A Liveable Region Coalition Initiative
What about goods movement?
The movement of goods and services is vital to our local economy and
shipping through the port of Vancouver is critical to the Canadian economy
as a whole.
Perhaps, but first it should be recognized that there are many ways to
move goods throughout our region and each method has its advantages and
The alternative modes of goods transportation are well established in
other competitive ports of the world. The tradition of shipping by rail
and by water has already been established in the Fraser Valley, yet they
both in need of investment to be competitive.
But what about local goods and services which are frequently stuck
On the other hand it might make sense to develop road infrastructure which is reserved exclusively for local goods and services movement. These are known as High Priority Vehicle (HPV) lanes. As the traffic in these lanes would benefit economically from rapid and reliable travel times it would be reasonable to toll the lanes to help pay for their costs. This would benefit the taxpayer in addition to the businesses relying on regional transportation. The monies saved by the taxpayer by not building general purpose roads could go towards improving transit in the region, thereby further reducing the stress on our existing road system.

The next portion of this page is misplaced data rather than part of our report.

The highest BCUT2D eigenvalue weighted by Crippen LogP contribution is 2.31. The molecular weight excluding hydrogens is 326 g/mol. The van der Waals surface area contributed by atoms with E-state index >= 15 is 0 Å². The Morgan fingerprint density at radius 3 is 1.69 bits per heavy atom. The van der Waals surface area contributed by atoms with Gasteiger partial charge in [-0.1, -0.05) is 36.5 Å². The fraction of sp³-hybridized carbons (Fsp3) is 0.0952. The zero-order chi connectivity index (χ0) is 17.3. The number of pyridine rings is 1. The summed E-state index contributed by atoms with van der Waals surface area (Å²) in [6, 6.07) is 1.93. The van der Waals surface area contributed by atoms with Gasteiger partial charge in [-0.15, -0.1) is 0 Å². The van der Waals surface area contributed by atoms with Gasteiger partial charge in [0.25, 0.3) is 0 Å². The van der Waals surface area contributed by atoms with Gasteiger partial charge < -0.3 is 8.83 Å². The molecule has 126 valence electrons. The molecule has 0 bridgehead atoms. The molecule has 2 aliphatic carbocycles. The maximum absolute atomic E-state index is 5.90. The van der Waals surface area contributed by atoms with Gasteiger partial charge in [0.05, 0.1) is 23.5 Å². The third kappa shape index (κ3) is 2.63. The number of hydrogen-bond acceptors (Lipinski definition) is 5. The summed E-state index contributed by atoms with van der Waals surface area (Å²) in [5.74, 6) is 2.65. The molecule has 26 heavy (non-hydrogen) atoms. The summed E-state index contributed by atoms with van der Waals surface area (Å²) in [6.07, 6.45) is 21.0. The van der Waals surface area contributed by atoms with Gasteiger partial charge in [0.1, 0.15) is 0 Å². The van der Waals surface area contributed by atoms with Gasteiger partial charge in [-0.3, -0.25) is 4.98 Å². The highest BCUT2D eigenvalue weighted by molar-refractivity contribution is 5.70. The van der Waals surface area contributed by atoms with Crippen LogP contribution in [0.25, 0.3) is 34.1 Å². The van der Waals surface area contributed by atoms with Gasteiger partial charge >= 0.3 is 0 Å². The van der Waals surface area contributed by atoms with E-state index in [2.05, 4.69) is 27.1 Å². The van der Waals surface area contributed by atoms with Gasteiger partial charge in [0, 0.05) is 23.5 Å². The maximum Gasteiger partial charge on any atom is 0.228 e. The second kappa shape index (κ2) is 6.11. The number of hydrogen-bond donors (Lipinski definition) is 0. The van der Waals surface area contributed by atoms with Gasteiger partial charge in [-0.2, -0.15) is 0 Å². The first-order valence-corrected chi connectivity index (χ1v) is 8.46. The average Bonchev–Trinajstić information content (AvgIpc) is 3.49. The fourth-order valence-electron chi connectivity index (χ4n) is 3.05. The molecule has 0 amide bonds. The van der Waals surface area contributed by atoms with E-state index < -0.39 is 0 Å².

Whether shipping goods by rail or water, or shifting truck and services traffic to dedicated lanes our road system and our region would benefit with cleaner air, safer roads, and a stronger economy. These kinds of solutions to our local congestion challenges are proven, realistic, affordable and do not conflict with regional planning priorities.
Why has Minister Falcon chosen to pursue a general-purpose road expansion solution to congestion on the Highway 1 corridor?